One of the challenges as an English teacher is to find time to do all of the things that we know work best for our students. We’re constantly juggling reading and writing, skill building and enjoyment, research and critical thinking. We do this with one eye on the clock and the the other on the calendar, knowing too well that there’s never enough time to do it all.
I knew that I was not giving my kids enough time to write — other than the assignments I gave them — so I created a series of writing prompts to change that. Now, writing prompts are nothing new for me; it’s what I added to them that made them a more effective tool for increasing skill AND stamina.
My kids always start with some pre-writing and then they do a quick-write. For example, I might ask them to brainstorm a list of things they fear. Then, they choose one of them and write about it for three-five minutes. After this quick-write, when they have explored their initial ideas, they look back at what they wrote and reflect on ways to improve it. They are asked to consider ways to push their ideas further and to play with their diction and sentence structure. Some prompts have them experiment with different ways for leading into a piece of writing or using dialogue. I mix up the instructions so it’s not repetitive, but each one challenges them to find ways to reflect and revise.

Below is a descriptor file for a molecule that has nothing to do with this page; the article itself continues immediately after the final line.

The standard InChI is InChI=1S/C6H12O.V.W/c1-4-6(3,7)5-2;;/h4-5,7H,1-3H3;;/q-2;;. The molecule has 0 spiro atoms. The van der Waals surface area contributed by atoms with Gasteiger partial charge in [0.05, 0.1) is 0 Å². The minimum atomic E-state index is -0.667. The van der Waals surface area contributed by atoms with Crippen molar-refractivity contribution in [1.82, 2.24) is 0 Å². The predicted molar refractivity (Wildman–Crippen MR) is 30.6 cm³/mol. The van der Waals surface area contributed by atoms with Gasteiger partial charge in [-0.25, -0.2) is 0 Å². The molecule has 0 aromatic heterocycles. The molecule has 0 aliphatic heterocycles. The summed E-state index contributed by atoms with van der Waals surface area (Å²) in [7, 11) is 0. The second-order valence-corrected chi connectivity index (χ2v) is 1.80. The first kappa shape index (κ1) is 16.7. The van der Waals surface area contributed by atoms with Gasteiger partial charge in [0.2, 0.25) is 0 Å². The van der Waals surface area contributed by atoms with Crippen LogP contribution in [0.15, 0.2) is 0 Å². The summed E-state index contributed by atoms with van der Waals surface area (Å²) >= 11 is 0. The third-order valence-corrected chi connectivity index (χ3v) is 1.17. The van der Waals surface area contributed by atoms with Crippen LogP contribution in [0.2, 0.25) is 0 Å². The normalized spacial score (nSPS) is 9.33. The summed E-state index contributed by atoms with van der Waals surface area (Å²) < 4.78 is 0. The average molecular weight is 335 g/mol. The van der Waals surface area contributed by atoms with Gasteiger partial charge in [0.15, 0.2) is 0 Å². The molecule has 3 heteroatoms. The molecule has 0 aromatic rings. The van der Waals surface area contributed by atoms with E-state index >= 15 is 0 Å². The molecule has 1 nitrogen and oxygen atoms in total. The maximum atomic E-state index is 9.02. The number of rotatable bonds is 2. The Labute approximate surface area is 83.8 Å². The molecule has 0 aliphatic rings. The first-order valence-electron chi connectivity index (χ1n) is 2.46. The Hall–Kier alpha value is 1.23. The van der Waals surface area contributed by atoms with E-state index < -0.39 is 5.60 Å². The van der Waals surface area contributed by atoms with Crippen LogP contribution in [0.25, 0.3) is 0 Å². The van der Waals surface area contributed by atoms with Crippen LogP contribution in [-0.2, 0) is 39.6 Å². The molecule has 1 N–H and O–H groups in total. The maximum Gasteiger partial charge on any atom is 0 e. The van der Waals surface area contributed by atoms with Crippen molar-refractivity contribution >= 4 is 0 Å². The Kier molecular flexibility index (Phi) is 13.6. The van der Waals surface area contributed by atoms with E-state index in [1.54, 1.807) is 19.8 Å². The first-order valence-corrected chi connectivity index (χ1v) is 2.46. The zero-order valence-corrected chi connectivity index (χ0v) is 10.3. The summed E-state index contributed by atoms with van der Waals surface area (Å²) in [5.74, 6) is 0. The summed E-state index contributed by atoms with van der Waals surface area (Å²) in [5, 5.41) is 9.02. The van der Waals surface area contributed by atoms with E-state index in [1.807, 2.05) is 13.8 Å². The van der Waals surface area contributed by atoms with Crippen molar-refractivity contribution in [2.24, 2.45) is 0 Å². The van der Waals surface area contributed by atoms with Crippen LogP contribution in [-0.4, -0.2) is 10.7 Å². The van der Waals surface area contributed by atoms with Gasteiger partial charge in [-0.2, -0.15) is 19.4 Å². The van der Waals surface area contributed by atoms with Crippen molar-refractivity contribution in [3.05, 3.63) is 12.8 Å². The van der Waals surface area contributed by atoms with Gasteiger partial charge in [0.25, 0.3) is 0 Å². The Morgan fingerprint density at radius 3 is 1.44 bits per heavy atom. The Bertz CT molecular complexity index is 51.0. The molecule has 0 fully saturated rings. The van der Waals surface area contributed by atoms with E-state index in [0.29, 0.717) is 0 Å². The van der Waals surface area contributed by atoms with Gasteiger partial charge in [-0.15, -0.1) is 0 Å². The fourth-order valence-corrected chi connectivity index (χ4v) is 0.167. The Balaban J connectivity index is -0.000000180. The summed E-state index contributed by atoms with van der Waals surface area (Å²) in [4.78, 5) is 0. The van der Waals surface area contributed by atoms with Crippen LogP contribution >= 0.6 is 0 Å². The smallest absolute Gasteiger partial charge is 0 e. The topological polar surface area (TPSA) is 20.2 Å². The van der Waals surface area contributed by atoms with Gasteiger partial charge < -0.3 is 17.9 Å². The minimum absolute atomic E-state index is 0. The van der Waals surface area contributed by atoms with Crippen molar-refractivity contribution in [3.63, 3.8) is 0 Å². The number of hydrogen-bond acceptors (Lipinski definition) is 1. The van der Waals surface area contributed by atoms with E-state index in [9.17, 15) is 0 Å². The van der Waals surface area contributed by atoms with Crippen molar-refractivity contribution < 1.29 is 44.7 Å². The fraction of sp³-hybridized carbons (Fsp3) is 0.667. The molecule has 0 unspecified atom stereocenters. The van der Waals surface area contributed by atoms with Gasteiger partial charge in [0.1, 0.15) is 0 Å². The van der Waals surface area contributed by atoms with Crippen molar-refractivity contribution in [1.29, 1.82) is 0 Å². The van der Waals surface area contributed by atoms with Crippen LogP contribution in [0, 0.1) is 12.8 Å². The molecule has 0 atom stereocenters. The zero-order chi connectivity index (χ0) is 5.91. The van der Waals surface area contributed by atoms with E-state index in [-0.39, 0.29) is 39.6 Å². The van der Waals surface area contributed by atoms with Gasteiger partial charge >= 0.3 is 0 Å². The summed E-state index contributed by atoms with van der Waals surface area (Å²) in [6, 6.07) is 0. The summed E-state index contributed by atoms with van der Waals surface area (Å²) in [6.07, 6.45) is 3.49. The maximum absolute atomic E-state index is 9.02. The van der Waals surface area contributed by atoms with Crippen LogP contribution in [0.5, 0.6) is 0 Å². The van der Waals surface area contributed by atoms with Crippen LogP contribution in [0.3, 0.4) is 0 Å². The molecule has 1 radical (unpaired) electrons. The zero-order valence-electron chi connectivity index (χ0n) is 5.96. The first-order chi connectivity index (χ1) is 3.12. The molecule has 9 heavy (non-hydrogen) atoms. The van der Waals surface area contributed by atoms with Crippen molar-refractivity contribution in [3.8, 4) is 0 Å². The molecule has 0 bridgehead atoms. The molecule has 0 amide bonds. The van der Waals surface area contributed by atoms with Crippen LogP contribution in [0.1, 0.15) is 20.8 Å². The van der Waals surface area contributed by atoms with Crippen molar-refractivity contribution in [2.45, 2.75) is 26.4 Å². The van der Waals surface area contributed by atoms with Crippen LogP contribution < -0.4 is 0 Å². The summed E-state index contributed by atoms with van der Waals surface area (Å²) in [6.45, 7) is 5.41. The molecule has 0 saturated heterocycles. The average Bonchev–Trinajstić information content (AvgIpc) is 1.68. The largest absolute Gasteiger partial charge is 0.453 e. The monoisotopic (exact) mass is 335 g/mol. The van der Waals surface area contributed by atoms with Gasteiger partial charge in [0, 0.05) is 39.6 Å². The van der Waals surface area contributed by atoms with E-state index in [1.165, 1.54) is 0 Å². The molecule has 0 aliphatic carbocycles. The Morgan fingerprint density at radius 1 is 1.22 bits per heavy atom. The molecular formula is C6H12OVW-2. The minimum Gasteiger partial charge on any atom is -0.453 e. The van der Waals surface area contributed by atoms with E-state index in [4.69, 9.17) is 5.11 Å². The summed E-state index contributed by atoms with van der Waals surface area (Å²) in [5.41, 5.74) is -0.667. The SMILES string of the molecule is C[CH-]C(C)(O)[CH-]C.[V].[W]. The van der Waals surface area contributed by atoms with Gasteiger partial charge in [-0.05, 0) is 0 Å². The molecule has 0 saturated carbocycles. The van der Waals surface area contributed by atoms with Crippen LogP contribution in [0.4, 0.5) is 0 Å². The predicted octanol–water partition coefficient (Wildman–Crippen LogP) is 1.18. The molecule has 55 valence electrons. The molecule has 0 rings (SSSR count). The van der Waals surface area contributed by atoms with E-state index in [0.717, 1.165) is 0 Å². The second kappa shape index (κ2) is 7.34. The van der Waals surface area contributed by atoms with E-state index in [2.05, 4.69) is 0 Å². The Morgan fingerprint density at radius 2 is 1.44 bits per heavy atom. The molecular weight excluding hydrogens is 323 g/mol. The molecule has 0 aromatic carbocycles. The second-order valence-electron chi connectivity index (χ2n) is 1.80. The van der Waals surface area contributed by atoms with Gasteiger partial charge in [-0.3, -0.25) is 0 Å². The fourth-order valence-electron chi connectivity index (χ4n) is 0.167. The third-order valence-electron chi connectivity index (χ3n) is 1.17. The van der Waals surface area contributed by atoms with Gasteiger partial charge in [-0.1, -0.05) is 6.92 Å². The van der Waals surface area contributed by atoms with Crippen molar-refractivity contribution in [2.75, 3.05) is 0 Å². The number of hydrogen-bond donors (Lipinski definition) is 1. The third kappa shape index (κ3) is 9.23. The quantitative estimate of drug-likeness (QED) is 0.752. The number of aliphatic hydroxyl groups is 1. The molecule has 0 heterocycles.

The process does not have to take that long. If I don’t have a lot of time to devote to revision during the class, the students just look for places where they could revise if they had the time. They will underline or highlight words and phrases; sometimes they will write suggestions in the margin. Later, they might choose one of these quick-writes to develop into a longer piece. Even if they don’t, the process of taking a few minutes to reflect on their writing is a hugely valuable one: it gets them in the habit of considering their words and whether or not they have used the best ones.
The prompts are pretty versatile. You can use them as bell ringers in this way: on Monday have them do the initial response. Then, on following days, have them do one revision at a time. Or, use them all at once for skill building activities, or as inspiration for your writing workshop.
Regardless of how you make use of them in your classroom, your kids will have the opportunity to write more and improve their writing. Seems like a winning combination!